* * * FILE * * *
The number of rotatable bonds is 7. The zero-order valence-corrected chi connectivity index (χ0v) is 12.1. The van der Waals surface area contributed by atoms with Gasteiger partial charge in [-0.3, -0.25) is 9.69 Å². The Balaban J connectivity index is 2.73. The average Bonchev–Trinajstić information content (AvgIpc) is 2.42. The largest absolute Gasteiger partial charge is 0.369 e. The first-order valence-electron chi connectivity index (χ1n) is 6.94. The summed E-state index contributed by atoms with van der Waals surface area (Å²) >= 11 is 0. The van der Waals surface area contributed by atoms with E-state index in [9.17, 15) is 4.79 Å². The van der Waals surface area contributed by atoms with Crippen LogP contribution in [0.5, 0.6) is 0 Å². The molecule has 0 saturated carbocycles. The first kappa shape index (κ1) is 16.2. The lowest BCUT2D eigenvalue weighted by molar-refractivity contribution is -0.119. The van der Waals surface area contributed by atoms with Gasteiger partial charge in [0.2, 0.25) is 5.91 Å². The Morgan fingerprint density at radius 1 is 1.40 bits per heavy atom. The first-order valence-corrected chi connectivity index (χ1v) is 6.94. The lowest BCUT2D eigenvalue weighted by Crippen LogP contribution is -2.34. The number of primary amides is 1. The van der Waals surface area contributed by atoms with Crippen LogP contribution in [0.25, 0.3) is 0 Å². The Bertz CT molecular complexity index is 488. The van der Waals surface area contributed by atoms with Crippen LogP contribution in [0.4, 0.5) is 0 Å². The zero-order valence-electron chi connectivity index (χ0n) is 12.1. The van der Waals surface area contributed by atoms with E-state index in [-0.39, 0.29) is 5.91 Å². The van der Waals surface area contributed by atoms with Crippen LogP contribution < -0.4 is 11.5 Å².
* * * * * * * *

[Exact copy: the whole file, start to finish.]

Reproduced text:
The number of rotatable bonds is 7. The zero-order valence-corrected chi connectivity index (χ0v) is 12.1. The van der Waals surface area contributed by atoms with Gasteiger partial charge in [-0.3, -0.25) is 9.69 Å². The Balaban J connectivity index is 2.73. The average Bonchev–Trinajstić information content (AvgIpc) is 2.42. The largest absolute Gasteiger partial charge is 0.369 e. The first-order valence-electron chi connectivity index (χ1n) is 6.94. The summed E-state index contributed by atoms with van der Waals surface area (Å²) >= 11 is 0. The van der Waals surface area contributed by atoms with E-state index in [9.17, 15) is 4.79 Å². The van der Waals surface area contributed by atoms with Crippen LogP contribution in [0.5, 0.6) is 0 Å². The molecule has 0 saturated carbocycles. The first kappa shape index (κ1) is 16.2. The lowest BCUT2D eigenvalue weighted by molar-refractivity contribution is -0.119. The van der Waals surface area contributed by atoms with Gasteiger partial charge in [0.2, 0.25) is 5.91 Å². The Morgan fingerprint density at radius 1 is 1.40 bits per heavy atom. The first-order valence-corrected chi connectivity index (χ1v) is 6.94. The lowest BCUT2D eigenvalue weighted by Crippen LogP contribution is -2.34. The number of primary amides is 1. The van der Waals surface area contributed by atoms with Crippen LogP contribution in [0.25, 0.3) is 0 Å². The Bertz CT molecular complexity index is 488. The van der Waals surface area contributed by atoms with Crippen LogP contribution in [0.4, 0.5) is 0 Å². The zero-order valence-electron chi connectivity index (χ0n) is 12.1. The van der Waals surface area contributed by atoms with E-state index in [-0.39, 0.29) is 5.91 Å². The van der Waals surface area contributed by atoms with Crippen LogP contribution < -0.4 is 11.5 Å².